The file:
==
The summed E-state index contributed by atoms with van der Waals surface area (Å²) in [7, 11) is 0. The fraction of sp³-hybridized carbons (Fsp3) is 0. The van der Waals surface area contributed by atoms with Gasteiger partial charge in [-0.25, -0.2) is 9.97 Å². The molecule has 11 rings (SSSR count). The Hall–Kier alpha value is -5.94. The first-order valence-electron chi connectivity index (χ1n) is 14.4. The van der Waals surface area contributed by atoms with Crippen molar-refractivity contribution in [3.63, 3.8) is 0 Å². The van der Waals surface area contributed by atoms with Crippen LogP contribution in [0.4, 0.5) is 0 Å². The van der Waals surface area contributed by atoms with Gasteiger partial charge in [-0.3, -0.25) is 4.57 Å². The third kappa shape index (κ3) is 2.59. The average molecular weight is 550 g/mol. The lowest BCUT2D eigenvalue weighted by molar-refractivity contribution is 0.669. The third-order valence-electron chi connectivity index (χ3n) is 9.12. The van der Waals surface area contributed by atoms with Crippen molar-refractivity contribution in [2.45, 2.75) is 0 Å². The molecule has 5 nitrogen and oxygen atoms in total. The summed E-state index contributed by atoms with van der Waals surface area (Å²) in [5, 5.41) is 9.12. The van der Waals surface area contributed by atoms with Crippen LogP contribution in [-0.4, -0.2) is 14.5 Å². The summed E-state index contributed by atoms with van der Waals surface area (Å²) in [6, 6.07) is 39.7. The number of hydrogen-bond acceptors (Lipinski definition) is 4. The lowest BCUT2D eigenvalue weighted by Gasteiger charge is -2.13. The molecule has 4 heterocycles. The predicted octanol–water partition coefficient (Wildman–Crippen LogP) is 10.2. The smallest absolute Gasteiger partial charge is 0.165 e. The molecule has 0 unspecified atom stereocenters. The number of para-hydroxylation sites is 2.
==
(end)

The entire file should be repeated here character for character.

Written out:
The summed E-state index contributed by atoms with van der Waals surface area (Å²) in [7, 11) is 0. The fraction of sp³-hybridized carbons (Fsp3) is 0. The van der Waals surface area contributed by atoms with Gasteiger partial charge in [-0.25, -0.2) is 9.97 Å². The molecule has 11 rings (SSSR count). The Hall–Kier alpha value is -5.94. The first-order valence-electron chi connectivity index (χ1n) is 14.4. The van der Waals surface area contributed by atoms with Crippen molar-refractivity contribution in [3.63, 3.8) is 0 Å². The van der Waals surface area contributed by atoms with Crippen LogP contribution in [0.4, 0.5) is 0 Å². The van der Waals surface area contributed by atoms with Gasteiger partial charge in [-0.3, -0.25) is 4.57 Å². The third kappa shape index (κ3) is 2.59. The average molecular weight is 550 g/mol. The lowest BCUT2D eigenvalue weighted by molar-refractivity contribution is 0.669. The third-order valence-electron chi connectivity index (χ3n) is 9.12. The van der Waals surface area contributed by atoms with Crippen molar-refractivity contribution in [2.45, 2.75) is 0 Å². The molecule has 5 nitrogen and oxygen atoms in total. The summed E-state index contributed by atoms with van der Waals surface area (Å²) in [5, 5.41) is 9.12. The van der Waals surface area contributed by atoms with Crippen LogP contribution in [-0.4, -0.2) is 14.5 Å². The summed E-state index contributed by atoms with van der Waals surface area (Å²) in [6, 6.07) is 39.7. The number of hydrogen-bond acceptors (Lipinski definition) is 4. The lowest BCUT2D eigenvalue weighted by Gasteiger charge is -2.13. The molecule has 4 heterocycles. The predicted octanol–water partition coefficient (Wildman–Crippen LogP) is 10.2. The smallest absolute Gasteiger partial charge is 0.165 e. The molecule has 0 unspecified atom stereocenters. The number of para-hydroxylation sites is 2.